14. The following paragraphs explain the current legal background.
15. There are currently no legislative provisions that seek to regulate damages for pain, suffering and loss of amenity for road traffic accident related ("RTA") whiplash injuries. The assessment and award of such damages is a matter for the court by reference to the facts of the case, including the severity of the injuries and previous awards for similar injuries. Guidance on damages is provided in the Judicial College Guidelines for the Assessment of General Damages in Personal Injury Cases. 1
16. There are currently no legislative provisions which ban inviting and the offer, paying and acceptance of settlements in RTA related whiplash claims by regulated persons prior to the receipt of medical evidence. Clauses 6 to 9 of the Bill, however, adopt a similar approach to provisions in sections 56 to 60 of the Legal Aid, Sentencing and Punishment of Offenders Act 2012, which ban the payment and acceptance of referral fees and sections 57 to 61 of the Criminal Justice and Courts Act 2015 which ban the offer of inducements in respect of personal injury claims. In both cases, the ban is applied to "regulated persons" (for example, solicitors and barristers), and is monitored and enforced by the relevant regulator (for example, the Law Society and Bar Council) who may make provision in regulations for that purpose. The Lord Chancellor may add to the lists of both regulated persons to whom the ban should apply and relevant regulators.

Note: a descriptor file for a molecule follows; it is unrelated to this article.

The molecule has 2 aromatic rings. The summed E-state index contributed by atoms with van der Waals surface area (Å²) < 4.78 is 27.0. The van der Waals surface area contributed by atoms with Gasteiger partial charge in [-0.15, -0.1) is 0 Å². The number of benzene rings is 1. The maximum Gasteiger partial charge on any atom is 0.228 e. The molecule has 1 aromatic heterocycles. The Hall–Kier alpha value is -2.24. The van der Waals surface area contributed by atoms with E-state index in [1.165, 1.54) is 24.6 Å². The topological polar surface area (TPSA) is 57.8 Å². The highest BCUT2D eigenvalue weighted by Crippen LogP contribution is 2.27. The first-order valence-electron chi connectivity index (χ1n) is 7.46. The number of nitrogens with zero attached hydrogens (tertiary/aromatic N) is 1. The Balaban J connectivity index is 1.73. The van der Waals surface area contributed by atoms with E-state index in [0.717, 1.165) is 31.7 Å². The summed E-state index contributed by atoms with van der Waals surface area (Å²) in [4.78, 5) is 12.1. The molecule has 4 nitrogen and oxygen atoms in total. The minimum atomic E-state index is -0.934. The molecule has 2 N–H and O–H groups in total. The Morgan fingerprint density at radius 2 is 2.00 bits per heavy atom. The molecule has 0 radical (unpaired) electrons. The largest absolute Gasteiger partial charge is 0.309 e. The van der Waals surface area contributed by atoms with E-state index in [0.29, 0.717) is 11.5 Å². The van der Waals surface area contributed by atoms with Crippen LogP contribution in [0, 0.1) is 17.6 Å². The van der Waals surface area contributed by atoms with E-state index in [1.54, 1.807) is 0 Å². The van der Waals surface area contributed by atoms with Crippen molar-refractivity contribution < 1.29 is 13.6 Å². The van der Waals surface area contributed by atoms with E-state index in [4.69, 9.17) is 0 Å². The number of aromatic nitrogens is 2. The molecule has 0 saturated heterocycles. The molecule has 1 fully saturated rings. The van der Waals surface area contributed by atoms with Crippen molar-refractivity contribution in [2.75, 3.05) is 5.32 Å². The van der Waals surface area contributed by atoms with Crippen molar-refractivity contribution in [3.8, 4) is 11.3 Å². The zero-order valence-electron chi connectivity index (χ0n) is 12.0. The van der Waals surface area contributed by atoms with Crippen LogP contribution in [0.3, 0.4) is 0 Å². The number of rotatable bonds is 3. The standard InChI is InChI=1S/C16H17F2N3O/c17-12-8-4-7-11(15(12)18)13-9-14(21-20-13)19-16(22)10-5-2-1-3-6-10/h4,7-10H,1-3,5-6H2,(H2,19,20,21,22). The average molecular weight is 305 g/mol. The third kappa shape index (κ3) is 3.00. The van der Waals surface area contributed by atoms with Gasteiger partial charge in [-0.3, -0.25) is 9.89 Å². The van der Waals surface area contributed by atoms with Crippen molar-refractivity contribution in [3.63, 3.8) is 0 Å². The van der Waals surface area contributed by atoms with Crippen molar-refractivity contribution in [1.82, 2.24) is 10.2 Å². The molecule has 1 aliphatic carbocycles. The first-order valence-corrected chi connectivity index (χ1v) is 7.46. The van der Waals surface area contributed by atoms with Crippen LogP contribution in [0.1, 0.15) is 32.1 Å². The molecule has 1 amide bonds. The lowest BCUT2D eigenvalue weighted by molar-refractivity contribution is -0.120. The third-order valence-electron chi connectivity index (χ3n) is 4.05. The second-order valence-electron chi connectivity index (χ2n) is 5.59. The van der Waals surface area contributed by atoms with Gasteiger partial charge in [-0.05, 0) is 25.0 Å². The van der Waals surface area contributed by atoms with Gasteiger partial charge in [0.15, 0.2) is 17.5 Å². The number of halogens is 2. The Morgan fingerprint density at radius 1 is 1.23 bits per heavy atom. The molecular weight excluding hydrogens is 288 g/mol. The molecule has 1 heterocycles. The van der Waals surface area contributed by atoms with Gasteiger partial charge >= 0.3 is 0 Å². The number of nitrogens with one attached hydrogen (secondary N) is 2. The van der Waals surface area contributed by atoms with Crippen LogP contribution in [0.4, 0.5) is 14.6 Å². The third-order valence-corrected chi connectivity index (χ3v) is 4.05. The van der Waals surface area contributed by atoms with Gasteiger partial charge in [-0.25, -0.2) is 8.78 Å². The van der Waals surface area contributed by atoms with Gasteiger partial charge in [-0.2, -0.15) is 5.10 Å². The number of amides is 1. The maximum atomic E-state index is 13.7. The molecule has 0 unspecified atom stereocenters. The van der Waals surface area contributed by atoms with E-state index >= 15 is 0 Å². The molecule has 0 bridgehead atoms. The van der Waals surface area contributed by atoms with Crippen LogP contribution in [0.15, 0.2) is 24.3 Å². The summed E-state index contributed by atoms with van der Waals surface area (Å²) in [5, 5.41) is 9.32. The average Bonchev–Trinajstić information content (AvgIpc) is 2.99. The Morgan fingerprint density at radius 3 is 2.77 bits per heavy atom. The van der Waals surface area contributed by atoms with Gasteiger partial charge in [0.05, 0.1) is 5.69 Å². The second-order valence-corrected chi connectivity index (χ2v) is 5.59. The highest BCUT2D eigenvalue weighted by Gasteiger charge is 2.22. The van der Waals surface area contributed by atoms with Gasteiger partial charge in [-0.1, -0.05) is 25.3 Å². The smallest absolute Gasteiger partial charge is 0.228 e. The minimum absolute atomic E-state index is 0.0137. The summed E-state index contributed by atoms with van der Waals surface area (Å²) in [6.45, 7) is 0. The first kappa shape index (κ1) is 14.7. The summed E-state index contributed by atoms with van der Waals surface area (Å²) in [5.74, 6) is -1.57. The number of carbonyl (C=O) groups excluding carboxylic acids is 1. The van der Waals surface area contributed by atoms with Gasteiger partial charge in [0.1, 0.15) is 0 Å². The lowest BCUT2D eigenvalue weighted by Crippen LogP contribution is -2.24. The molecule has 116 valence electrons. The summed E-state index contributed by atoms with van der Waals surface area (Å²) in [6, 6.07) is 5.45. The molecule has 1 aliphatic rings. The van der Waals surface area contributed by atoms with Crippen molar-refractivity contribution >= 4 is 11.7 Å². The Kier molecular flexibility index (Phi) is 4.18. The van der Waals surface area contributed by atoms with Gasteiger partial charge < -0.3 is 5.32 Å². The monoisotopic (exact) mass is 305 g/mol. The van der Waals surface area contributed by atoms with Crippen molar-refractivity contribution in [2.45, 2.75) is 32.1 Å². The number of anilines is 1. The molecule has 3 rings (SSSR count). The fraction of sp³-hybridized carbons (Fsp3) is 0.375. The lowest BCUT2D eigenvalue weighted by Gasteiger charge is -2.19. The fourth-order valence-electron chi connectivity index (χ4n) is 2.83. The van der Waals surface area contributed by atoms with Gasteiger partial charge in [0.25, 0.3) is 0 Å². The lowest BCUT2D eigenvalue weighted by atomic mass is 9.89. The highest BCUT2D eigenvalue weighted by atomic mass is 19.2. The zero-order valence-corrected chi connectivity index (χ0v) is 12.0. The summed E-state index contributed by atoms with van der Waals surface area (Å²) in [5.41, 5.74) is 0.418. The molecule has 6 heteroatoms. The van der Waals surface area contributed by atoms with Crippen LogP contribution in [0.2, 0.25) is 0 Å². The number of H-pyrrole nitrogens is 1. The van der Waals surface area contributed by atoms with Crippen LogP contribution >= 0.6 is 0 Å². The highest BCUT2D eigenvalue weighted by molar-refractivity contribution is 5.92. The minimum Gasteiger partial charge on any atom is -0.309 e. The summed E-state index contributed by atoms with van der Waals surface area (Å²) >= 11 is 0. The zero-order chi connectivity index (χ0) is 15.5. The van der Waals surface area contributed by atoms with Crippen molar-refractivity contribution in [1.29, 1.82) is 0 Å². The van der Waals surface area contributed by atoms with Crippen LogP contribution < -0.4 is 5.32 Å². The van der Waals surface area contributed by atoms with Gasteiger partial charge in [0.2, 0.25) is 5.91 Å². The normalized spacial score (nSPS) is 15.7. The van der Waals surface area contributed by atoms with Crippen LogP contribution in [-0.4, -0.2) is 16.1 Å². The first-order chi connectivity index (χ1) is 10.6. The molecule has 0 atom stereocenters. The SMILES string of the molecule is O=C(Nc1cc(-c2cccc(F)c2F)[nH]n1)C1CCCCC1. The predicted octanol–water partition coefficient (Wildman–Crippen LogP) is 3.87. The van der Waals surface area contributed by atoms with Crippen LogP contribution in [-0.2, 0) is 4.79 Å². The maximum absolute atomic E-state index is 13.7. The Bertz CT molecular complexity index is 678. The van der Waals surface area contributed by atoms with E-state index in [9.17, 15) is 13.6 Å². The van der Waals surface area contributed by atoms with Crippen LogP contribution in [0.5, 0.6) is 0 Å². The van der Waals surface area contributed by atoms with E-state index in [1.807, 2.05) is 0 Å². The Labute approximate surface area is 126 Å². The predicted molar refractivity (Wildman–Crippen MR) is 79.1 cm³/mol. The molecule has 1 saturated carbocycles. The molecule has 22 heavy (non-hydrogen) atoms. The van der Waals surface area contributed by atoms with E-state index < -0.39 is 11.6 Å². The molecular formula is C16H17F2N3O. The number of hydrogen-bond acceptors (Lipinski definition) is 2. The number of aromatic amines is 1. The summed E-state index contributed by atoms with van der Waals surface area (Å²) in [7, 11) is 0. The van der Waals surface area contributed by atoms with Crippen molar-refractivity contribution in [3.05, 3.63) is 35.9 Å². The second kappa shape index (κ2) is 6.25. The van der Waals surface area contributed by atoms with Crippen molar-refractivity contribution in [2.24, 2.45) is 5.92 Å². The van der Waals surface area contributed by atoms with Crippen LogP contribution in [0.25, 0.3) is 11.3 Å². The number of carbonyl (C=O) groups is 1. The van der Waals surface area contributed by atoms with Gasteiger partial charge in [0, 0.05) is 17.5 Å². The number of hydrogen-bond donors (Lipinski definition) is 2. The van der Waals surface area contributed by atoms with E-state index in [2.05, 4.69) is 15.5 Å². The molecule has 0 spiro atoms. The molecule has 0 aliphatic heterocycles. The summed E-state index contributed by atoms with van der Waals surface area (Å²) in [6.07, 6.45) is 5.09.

Personal Injury Discount rate
16. The relevant legal background is explained in paragraphs 6-13 of these Notes.
1 14th edition, September 2017; published by the Oxford University Press (ISBN-10: 0198814526 ISBN-13: 978-0198814528)